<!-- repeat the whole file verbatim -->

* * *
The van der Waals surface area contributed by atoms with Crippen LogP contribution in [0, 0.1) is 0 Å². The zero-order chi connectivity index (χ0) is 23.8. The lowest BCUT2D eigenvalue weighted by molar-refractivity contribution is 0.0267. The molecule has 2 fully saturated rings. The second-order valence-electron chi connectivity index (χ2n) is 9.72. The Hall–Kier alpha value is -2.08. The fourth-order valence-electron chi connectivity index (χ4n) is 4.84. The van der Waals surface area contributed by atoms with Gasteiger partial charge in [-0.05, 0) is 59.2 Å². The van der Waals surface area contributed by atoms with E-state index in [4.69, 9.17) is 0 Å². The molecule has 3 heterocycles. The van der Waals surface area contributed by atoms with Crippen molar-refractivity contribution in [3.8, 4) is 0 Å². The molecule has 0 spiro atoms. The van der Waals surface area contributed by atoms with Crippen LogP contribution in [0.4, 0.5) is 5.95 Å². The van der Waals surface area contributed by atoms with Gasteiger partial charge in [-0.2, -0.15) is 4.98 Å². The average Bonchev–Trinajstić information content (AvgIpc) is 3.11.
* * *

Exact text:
The van der Waals surface area contributed by atoms with Crippen LogP contribution in [0, 0.1) is 0 Å². The zero-order chi connectivity index (χ0) is 23.8. The lowest BCUT2D eigenvalue weighted by molar-refractivity contribution is 0.0267. The molecule has 2 fully saturated rings. The second-order valence-electron chi connectivity index (χ2n) is 9.72. The Hall–Kier alpha value is -2.08. The fourth-order valence-electron chi connectivity index (χ4n) is 4.84. The van der Waals surface area contributed by atoms with Gasteiger partial charge in [-0.05, 0) is 59.2 Å². The van der Waals surface area contributed by atoms with E-state index in [4.69, 9.17) is 0 Å². The molecule has 3 heterocycles. The van der Waals surface area contributed by atoms with Crippen molar-refractivity contribution in [3.8, 4) is 0 Å². The molecule has 0 spiro atoms. The van der Waals surface area contributed by atoms with Crippen LogP contribution in [0.4, 0.5) is 5.95 Å². The van der Waals surface area contributed by atoms with Gasteiger partial charge in [-0.2, -0.15) is 4.98 Å². The average Bonchev–Trinajstić information content (AvgIpc) is 3.11.